As this summer has been exceedingly hot, I thought I would write a post about heat stroke and some pointers for reducing the risk for your pet. Heat stroke is (unfortunately) a common problem with outdoor dogs this time of year, especially when temperatures are soaring into the 100's. I know it sounds like a no brainer, but the most important things you can do are to make sure your dog has shade and plenty of water. It is easy to forget how fast water can evaporate in this kind of heat, so make sure that you re-fill the water dishes often. Dogs with thick coats of fur, even if it is relatively short, should be shaved. That thick fur is just like you wearing your winter coat out in this heat! Another great idea is to add water misters to their pen to act as an air conditioner. And lastly, DO NOT leave your dog in a vehicle even if the windows are cracked!!!!!
Symptoms of heat stroke include: Excessive panting; recumbent (lying on side); pale mucous membranes (gums and inside of cheeks); and unresponsiveness
Emergency treatments: It is very important to get the dog's temperature down as quickly as possible. Heat stroke dog temps will be above 105 degrees. The best thing that you can do is get your dog into a veterinarian, so that they can be started on IV fluids and the vet can work on lowering the dog's temperature. However, if you are unable to get to a vet clinic, there are some things that you can try. First of all, you don't want to lower the temperature too quickly. One of the best ways to lower temperatures is to poor rubbing alcohol along the dog's spine. Rubbing alcohol evaporates more quickly than water, thus acting as a coolant. Also, a room temperature water enema works well. You don't want to use cold water as the dog's temperature is already well above room temperature and cold water would be too much of a shock to the dog's system.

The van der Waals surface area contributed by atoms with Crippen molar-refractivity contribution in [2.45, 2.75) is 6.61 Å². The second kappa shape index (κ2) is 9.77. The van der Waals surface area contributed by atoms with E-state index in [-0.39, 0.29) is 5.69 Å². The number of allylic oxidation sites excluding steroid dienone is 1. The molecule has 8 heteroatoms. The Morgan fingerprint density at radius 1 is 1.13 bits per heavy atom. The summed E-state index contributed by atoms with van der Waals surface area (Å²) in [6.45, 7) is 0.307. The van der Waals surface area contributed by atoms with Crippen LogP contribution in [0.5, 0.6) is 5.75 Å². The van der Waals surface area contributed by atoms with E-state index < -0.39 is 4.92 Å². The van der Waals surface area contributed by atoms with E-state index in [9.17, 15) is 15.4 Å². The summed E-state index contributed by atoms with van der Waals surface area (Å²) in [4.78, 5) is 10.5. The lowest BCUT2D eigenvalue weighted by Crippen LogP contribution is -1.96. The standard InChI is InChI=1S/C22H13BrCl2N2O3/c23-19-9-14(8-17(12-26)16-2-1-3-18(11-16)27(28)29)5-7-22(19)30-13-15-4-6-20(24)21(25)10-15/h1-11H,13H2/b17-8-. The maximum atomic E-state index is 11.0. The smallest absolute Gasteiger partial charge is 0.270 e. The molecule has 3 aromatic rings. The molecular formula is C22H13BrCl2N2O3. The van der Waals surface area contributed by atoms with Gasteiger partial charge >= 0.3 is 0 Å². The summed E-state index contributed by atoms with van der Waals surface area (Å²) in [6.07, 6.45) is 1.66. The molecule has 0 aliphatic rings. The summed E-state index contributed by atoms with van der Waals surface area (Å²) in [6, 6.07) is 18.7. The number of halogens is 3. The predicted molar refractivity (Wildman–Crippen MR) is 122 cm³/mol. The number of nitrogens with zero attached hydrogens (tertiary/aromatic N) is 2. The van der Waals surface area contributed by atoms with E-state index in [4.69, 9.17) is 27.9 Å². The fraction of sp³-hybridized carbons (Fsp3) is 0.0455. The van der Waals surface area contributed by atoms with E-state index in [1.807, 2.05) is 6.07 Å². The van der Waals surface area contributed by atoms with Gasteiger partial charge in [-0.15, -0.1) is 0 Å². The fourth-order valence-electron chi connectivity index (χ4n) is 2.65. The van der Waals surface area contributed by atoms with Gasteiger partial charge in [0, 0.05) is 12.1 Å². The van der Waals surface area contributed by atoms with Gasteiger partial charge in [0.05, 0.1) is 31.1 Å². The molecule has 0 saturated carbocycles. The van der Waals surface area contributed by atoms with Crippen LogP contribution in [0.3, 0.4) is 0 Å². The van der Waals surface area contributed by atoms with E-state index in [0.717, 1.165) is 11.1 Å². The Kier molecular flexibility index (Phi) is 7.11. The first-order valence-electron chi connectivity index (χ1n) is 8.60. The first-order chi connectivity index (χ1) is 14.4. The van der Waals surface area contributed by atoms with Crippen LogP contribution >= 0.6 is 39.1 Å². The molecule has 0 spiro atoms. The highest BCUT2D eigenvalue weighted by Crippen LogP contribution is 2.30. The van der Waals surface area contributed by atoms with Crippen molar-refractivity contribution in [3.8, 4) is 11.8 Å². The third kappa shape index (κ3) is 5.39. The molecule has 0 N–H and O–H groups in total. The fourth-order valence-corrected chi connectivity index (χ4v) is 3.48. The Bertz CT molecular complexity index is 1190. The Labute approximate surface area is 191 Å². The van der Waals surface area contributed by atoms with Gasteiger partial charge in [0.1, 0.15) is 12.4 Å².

Even with proper treatment, a heat stroke victim's chances of survival are minimal. So, the best treatment is prevention. Please be aware of our four legged friends during this heat wave and do what you can to keep them safe and comfortable.